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01.12.2019 | Debate | Ausgabe 1/2019 Open Access

BMC Surgery 1/2019

Challenges and potential solutions to the evaluation, monitoring, and regulation of surgical innovations

Zeitschrift:
BMC Surgery > Ausgabe 1/2019
Autoren:
Derek J. Roberts, David A. Zygun, Chad G. Ball, Andrew W. Kirkpatrick, Peter D. Faris, Matthew T. James, Kelly J. Mrklas, Brenda D. Hemmelgarn, Braden Manns, Henry T. Stelfox
Wichtige Hinweise

Publisher’s Note

Springer Nature remains neutral with regard to jurisdictional claims in published maps and institutional affiliations.

Abstract

Background

As it may be argued that many surgical interventions provide obvious patient benefits, formal, staged assessment of the efficacy and safety of surgical procedures has historically been and remains uncommon. The majority of innovative surgical procedures have therefore often been developed based on anatomical and pathophysiological principles in an attempt to better manage clinical problems.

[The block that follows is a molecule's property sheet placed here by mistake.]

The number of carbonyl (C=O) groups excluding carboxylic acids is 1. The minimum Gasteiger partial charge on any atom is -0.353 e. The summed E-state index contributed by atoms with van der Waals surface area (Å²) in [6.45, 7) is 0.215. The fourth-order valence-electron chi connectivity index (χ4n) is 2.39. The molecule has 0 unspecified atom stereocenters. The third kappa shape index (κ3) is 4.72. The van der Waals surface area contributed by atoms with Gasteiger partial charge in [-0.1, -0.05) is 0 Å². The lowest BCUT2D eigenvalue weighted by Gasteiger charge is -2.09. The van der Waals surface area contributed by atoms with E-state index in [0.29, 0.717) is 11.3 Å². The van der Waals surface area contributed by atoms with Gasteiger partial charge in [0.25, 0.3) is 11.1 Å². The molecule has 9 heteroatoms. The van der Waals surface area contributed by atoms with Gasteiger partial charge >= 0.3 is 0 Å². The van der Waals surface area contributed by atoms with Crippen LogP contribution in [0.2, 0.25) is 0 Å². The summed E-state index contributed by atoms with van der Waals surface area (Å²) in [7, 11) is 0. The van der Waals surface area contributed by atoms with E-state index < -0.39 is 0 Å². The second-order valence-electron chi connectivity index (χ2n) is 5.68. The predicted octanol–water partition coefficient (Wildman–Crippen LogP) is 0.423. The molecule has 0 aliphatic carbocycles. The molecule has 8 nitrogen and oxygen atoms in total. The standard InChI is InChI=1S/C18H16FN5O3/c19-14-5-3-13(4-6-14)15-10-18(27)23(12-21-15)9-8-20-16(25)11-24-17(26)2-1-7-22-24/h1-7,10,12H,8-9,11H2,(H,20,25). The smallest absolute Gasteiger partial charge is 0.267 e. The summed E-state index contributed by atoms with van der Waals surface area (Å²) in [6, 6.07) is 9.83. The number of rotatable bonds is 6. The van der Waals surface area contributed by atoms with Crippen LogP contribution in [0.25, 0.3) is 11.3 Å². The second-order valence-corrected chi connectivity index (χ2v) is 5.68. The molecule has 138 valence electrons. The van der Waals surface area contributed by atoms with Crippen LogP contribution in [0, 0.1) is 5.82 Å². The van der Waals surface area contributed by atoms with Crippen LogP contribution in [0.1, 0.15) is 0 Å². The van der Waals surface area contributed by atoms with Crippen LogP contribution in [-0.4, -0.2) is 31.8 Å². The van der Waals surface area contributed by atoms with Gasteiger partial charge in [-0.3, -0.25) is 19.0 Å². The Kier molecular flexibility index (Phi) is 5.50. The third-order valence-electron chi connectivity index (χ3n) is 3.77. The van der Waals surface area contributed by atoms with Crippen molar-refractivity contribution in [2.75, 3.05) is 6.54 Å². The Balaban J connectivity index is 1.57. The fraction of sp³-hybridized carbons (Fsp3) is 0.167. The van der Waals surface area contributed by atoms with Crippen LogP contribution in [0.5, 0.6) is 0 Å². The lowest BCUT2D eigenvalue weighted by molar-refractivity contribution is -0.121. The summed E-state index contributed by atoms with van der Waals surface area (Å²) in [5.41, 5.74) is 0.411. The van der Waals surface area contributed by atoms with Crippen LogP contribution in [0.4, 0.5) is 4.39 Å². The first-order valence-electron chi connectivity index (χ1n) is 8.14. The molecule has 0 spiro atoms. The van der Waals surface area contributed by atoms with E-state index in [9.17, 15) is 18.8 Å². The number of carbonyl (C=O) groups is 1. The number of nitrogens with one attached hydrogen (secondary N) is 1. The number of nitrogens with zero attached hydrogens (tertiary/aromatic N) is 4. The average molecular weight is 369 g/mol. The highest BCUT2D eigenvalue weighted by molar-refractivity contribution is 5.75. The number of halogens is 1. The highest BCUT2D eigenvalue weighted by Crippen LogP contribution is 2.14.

Main Body

In this manuscript, we sought to review and contrast the models for pharmaceutical and surgical innovation in North America, including their stages of development and methods of evaluation, monitoring, and regulation. We also aimed to review the present structure of academic surgery, the role of methodological experts and funding in conducting surgical research, and the current system of regulation of innovative surgical procedures. Finally, we highlight the influence that evidence and surgical history, education, training, and culture have on elective and emergency surgical decision-making. The above discussion is used to support the argument that the model used for assessment of innovative pharmaceuticals cannot be applied to that for evaluating surgical innovations. It is also used to support our position that although the evaluation and monitoring of innovative surgical procedures requires a rigorous, fit-for-purpose, and formal system of assessment to protect patient safety and prevent unexpected adverse health outcomes, it will only succeed if it is supported and championed by surgical practice leaders and respects surgical history, education, training, and culture.

Conclusion

We conclude the above debate by providing a recommended approach to the evaluation, monitoring, and regulation of surgical innovations, which we hope may be used as a guide for all stakeholders involved in interpreting and/or conducting future surgical research.
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